I am sure you would immediately attack me with a ton of examples of animals which are green – from the majority of amphibians and reptiles, to the brightly colored in green tropical birds, insects, and some exotic fishes. But truth is that most of the animals who appear green to us, are not actually able to produce green pigments, but rather different structures in their skin, fur or feathers reflect the light in a way that it looks green to us.
Much like many other objects – most obviously prisms, the cover of an animal absorbs certain wavelengths and bends the light in ways when only one (or a combination of several) color is bounced off the surface and is available for our eyes to see – and this is why objects look like they have a given color. So simply put the perception of color is not a property of an object but rather of the organism looking at this object and its abilities to see different wavelengths as different colors.
But that still doesn’t justify my statement that there are no green animals. In truth, very few animals are able to produce truly green pigments as such – it seems this is a trick reserved for the plants only. The few pigments known in the animal kingdom responsible for truly green color are usually found in marine animals – the so called carotenoproteins, and even then they usually get them from plants – either their symbionts or ones they have ingested and the pigment simply accumulates on their surface. The most common such protein for green color is the ovoverdin.
One of the most fascinating ways animals trick us to believe they are green, are the ones employed by butterflies. They use the so called structural colouration – when indeed structures on the surface of the wings bend light in a way that it comes out as different colors. In butterflies, like the Emerald swallowtail, part of the structures refract the light in blue, and the rest – in yellow, and thus our eye is mischievously tricked into thinking that the butterfly is emerald green.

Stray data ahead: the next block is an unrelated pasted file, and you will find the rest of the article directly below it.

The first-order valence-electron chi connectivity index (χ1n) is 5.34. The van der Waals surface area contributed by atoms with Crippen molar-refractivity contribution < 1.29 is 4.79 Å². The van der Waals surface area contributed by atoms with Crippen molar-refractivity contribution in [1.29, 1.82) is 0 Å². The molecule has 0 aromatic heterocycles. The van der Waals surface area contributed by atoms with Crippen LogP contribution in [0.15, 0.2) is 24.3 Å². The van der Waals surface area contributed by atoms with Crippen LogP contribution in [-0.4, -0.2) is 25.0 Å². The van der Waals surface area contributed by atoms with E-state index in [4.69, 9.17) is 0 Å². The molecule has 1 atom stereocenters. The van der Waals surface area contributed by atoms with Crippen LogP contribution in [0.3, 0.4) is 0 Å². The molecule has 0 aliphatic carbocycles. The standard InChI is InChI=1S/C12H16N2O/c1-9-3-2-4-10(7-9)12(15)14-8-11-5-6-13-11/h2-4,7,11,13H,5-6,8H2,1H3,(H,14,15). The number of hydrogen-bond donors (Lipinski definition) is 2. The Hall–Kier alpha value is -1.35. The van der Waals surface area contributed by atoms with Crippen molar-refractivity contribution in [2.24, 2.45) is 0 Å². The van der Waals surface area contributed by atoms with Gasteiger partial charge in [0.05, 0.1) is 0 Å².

Similar mechanism of “coloration” is used by many other species – peacocks (whose feathers are truly brown), the blue-yellow macaws, some squids and bugs.
The only mammal which appears to be green (and also fails to be naturally green) is the sloth. Mammals, of all animals, are the least creative when it comes to pigmentation and the use of tricks to color themselves. The only pigments they can really produce give out red to brown color and in different combinations or amounts attribute for the different colors of mammals. The sloth gets its green color with age – its fur is extremely coarse and eventually with age it begins to crack. These cracks turn out to be the best habitat for green algae, which are the real green deal.
So next time you see a green animal think again if what you are seeing is not yet another trick of nature, just to make life a bit more colorful and interesting!